Readers React: Mountain lions or people: Who’s the invader in Southern California?


To the editor: While I sympathize with the violent loss of Santa Monica Mountains rancher Natalie Riggs’ two sheep because of a mountain lion attack, the larger “scene of almost incomprehensible violence” is really humanity’s growing insistence that wildlife must be culled for our convenience. (“Is P-22 mountain lion too dangerous for Griffith Park? Koala death sparks debate,” March 11)

Endangered wildlife is in accelerating free fall from every corner of the Earth. It is the responsibility of zoo keepers, ranchers and pet owners to make certain that their animals are safely protected with appropriate enclosures and fencing. We humans, after all, continue to move into what was once wild animal domain. It is we who are the invasive species as we insist on claiming every square inch of Earth’s surface as our own.

Wildlife is part of our natural heritage. We gun it down at our own peril.


Linda Nicholes, Huntington Beach


To the editor: Mountain lions are ferocious, wild animals. They are not pets. What are we waiting for? Do children have to be killed before we take action?

The Griffith Park mountain lion known as P-22 has apparently killed a koala at the L.A. Zoo. Next up will be more zoo animals, area residents’ pets and possibly even worse.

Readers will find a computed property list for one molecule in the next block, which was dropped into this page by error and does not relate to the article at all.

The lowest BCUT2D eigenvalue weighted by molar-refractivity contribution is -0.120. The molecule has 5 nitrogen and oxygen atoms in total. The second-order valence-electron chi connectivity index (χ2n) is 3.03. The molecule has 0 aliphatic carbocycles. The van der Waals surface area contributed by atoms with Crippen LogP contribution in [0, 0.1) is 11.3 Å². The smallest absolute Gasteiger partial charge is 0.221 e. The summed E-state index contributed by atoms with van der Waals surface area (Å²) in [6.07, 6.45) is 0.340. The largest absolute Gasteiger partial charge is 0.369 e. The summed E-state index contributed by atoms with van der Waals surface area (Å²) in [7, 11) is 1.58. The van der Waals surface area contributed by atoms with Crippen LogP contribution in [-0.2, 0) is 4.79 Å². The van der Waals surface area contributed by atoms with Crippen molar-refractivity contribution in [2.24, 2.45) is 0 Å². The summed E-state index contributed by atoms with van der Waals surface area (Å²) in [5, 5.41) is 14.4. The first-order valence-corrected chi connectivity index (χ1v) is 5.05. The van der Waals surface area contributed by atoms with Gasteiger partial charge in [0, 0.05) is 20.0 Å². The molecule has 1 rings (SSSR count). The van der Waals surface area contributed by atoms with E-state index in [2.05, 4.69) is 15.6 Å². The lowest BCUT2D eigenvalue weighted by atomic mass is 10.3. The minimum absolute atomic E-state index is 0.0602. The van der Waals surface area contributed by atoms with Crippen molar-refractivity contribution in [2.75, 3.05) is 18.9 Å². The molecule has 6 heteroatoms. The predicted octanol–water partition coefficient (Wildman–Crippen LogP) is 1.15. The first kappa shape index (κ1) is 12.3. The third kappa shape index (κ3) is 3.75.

So far, mountain lions have invaded human habitats and killed livestock and pets. As the article notes, one even tried to kill a child before it was stopped. It may seem fun to have a wild cat roaming in Griffith Park, but it isn’t wise. Spending tax dollars to encourage such animals to live here is an act of stupidity.

Mountain lions should be discouraged from living in close proximity to the city. They should be transported to wilderness far from the Santa Monica Mountains and prevented from coming back.

M.B. Nachman, Venice


To the editor: Southern California residents have demonstrated a willingness to coexist with wildlife in the incomparably beautiful habitat we share with coyotes, bobcats and mountain lions. Many have gone further, embracing the responsibility to care for our lions by working to eradicate rodenticides and by pledging money and support for what will be the world’s largest wildlife crossing at Liberty Canyon.

Beth Pratt-Bergstrom, the National Wildlife Federation’s California director, speaks often of the vanishingly small risks and incalculable rewards of coexisting with wildlife. I was surprised and disappointed that this article, instead of quoting her, included an inflammatory and flatly wrong statement from an official with Gardiner, Montana’s Chamber of Commerce, who said it “always [ends] badly” when people and predators come into contact.

Encounters between humans and predators do not always end badly. Ask those of us who hike the Santa Monica Mountains with reverence and no fear.

Lauren Gill, Newbury Park

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